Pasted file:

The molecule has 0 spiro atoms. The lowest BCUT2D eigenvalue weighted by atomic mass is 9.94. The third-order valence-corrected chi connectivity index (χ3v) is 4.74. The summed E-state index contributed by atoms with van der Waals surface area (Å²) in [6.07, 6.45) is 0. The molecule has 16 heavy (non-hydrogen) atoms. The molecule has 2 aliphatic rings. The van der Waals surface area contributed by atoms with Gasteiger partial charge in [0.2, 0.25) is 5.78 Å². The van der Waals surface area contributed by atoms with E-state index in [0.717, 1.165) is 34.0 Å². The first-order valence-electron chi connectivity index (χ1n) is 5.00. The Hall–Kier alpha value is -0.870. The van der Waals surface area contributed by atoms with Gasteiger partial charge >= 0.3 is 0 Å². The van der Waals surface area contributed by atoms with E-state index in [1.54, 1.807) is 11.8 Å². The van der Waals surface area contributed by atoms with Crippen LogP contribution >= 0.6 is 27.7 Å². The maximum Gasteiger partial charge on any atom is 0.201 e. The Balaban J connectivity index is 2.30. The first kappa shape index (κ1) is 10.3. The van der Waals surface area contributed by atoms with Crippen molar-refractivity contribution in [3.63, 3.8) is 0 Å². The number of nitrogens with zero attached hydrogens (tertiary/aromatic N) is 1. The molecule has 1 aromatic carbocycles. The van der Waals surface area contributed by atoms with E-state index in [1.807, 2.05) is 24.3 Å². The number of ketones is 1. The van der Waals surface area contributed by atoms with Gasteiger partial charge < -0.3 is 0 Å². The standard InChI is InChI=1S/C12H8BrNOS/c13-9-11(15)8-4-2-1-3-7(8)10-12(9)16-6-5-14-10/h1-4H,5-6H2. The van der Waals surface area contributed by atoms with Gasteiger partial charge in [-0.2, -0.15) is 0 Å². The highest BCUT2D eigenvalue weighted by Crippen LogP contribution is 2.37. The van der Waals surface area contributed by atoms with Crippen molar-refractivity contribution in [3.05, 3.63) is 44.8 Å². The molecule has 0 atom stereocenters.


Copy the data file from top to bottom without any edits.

The molecule has 0 spiro atoms. The lowest BCUT2D eigenvalue weighted by atomic mass is 9.94. The third-order valence-corrected chi connectivity index (χ3v) is 4.74. The summed E-state index contributed by atoms with van der Waals surface area (Å²) in [6.07, 6.45) is 0. The molecule has 16 heavy (non-hydrogen) atoms. The molecule has 2 aliphatic rings. The van der Waals surface area contributed by atoms with Gasteiger partial charge in [0.2, 0.25) is 5.78 Å². The van der Waals surface area contributed by atoms with E-state index in [0.717, 1.165) is 34.0 Å². The first-order valence-electron chi connectivity index (χ1n) is 5.00. The Hall–Kier alpha value is -0.870. The van der Waals surface area contributed by atoms with Gasteiger partial charge >= 0.3 is 0 Å². The van der Waals surface area contributed by atoms with E-state index in [1.54, 1.807) is 11.8 Å². The van der Waals surface area contributed by atoms with Crippen LogP contribution >= 0.6 is 27.7 Å². The maximum Gasteiger partial charge on any atom is 0.201 e. The Balaban J connectivity index is 2.30. The first kappa shape index (κ1) is 10.3. The van der Waals surface area contributed by atoms with Crippen molar-refractivity contribution in [3.63, 3.8) is 0 Å². The number of nitrogens with zero attached hydrogens (tertiary/aromatic N) is 1. The molecule has 1 aromatic carbocycles. The van der Waals surface area contributed by atoms with E-state index in [1.807, 2.05) is 24.3 Å². The number of ketones is 1. The van der Waals surface area contributed by atoms with Gasteiger partial charge < -0.3 is 0 Å². The standard InChI is InChI=1S/C12H8BrNOS/c13-9-11(15)8-4-2-1-3-7(8)10-12(9)16-6-5-14-10/h1-4H,5-6H2. The van der Waals surface area contributed by atoms with Gasteiger partial charge in [-0.2, -0.15) is 0 Å². The highest BCUT2D eigenvalue weighted by Crippen LogP contribution is 2.37. The van der Waals surface area contributed by atoms with Crippen molar-refractivity contribution in [3.05, 3.63) is 44.8 Å². The molecule has 0 atom stereocenters.